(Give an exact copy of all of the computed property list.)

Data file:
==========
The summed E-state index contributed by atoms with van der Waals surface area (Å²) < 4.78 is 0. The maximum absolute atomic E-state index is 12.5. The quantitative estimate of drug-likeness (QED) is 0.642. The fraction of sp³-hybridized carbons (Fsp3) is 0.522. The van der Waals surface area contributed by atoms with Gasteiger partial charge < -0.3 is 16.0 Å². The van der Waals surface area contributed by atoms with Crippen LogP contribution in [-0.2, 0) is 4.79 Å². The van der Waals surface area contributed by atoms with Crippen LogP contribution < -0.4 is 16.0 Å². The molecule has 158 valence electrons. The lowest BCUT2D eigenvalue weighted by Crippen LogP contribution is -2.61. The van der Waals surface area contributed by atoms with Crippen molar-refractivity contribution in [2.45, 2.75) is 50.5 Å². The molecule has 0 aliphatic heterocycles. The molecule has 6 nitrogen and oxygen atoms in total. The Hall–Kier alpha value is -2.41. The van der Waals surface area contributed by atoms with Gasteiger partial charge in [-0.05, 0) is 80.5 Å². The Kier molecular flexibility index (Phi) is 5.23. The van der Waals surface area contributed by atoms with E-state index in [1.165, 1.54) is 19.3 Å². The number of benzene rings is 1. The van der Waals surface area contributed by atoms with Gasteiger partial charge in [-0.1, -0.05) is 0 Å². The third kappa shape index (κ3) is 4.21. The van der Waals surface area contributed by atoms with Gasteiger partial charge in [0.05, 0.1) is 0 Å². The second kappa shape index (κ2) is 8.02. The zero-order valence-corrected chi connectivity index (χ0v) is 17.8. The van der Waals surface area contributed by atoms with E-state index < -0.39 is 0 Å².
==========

The summed E-state index contributed by atoms with van der Waals surface area (Å²) < 4.78 is 0. The maximum absolute atomic E-state index is 12.5. The quantitative estimate of drug-likeness (QED) is 0.642. The fraction of sp³-hybridized carbons (Fsp3) is 0.522. The van der Waals surface area contributed by atoms with Gasteiger partial charge < -0.3 is 16.0 Å². The van der Waals surface area contributed by atoms with Crippen LogP contribution in [-0.2, 0) is 4.79 Å². The van der Waals surface area contributed by atoms with Crippen LogP contribution < -0.4 is 16.0 Å². The molecule has 158 valence electrons. The lowest BCUT2D eigenvalue weighted by Crippen LogP contribution is -2.61. The van der Waals surface area contributed by atoms with Crippen molar-refractivity contribution in [2.45, 2.75) is 50.5 Å². The molecule has 0 aliphatic heterocycles. The molecule has 6 nitrogen and oxygen atoms in total. The Hall–Kier alpha value is -2.41. The van der Waals surface area contributed by atoms with Gasteiger partial charge in [-0.05, 0) is 80.5 Å². The Kier molecular flexibility index (Phi) is 5.23. The van der Waals surface area contributed by atoms with E-state index in [1.165, 1.54) is 19.3 Å². The number of benzene rings is 1. The van der Waals surface area contributed by atoms with Gasteiger partial charge in [-0.1, -0.05) is 0 Å². The third kappa shape index (κ3) is 4.21. The van der Waals surface area contributed by atoms with Gasteiger partial charge in [0.05, 0.1) is 0 Å². The second kappa shape index (κ2) is 8.02. The zero-order valence-corrected chi connectivity index (χ0v) is 17.8. The van der Waals surface area contributed by atoms with E-state index < -0.39 is 0 Å².